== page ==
It was a story about how the company, according to media reports, was in dire straits in October 2008. The stock was tumbling so Howard Schultz came back to take charge.
The company held a giant meeting of store managers in New Orleans to try to reboot Starbucks’ brand identity and increase employee morale.
He showed a video about the national training event that ended with the message “People started coming back to the stores and we showed up again.”
The company at the same time introduced a new mission statement: “To inspire and nurture the human spirit: one person, one cup, one neighborhood at a time.”
The company’s sales and stock price improved and crisis was averted.
Olson then discussed Howard Schultz’ campaign to pressure other corporate CEOs to not give contributions to political campaigns until Congress made progress in helping improve the economy. One hundred and forty CEOs signed on but it was largely a failed exercise. Schultz then wanted to help bring jobs back to the US and Starbucks started the Jobs for USA campaign to get people to donate to an organization that finances small businesses that couldn’t get loans from banks. It raised $50 million in donations and helped create thousands of jobs.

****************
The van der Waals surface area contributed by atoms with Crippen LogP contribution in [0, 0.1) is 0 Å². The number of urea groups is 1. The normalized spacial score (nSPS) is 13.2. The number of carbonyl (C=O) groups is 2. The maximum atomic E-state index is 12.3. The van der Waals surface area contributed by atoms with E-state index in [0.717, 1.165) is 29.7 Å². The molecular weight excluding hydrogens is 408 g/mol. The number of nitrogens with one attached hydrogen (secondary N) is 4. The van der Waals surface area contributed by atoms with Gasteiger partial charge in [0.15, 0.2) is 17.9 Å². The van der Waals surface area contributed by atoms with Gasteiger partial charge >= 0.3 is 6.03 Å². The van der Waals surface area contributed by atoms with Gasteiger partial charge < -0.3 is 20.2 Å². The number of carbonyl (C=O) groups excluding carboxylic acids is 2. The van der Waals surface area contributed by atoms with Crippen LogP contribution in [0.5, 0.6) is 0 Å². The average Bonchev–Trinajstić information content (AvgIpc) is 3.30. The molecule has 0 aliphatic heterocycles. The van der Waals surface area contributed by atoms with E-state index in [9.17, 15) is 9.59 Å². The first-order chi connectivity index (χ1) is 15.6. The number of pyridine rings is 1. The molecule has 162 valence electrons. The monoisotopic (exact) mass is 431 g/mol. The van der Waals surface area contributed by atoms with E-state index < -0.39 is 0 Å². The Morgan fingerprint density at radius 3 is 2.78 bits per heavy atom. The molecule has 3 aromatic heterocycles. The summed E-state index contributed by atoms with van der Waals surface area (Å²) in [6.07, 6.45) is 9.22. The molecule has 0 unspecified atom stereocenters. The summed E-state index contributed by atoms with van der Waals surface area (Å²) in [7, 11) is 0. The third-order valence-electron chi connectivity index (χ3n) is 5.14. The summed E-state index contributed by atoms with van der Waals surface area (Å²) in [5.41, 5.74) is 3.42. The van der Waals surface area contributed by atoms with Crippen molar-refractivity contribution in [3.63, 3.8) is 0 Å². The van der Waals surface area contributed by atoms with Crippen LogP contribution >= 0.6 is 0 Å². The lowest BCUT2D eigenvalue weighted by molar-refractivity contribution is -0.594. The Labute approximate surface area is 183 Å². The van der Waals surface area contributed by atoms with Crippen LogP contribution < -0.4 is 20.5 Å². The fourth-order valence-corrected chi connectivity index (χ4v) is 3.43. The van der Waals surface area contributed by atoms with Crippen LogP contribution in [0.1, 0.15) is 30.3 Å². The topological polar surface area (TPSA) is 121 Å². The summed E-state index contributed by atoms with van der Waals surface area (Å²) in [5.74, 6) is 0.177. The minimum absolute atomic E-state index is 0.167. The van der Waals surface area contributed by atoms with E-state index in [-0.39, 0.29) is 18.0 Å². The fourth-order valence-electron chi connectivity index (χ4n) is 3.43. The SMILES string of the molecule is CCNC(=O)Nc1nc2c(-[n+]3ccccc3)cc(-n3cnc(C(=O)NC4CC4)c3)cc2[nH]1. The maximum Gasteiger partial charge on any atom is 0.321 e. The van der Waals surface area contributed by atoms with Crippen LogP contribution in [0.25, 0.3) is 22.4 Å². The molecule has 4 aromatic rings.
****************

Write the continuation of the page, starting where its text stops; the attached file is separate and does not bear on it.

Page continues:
He then showed a video of American Mug & Stein which Create Jobs for USA helped to reinvigorate which led to many jobs being saved in the US.
He ended with a video about the company’s investment in a Leadership Lab to help make its front-line employees into brand evangelists.
Overall it was a pretty compelling talk. As a teenager I worked at the company for about nine months as a Barista at a very busy location (that’s the point, isn’t it?) so I knew about the company. His presentation was successful, by measure of crowd applause and reaction on Twitter in turning a roomful of people who may have just been dependent on coffee into people who were convinced in the worth of the company and some who said they wanted to work there because of his presentation.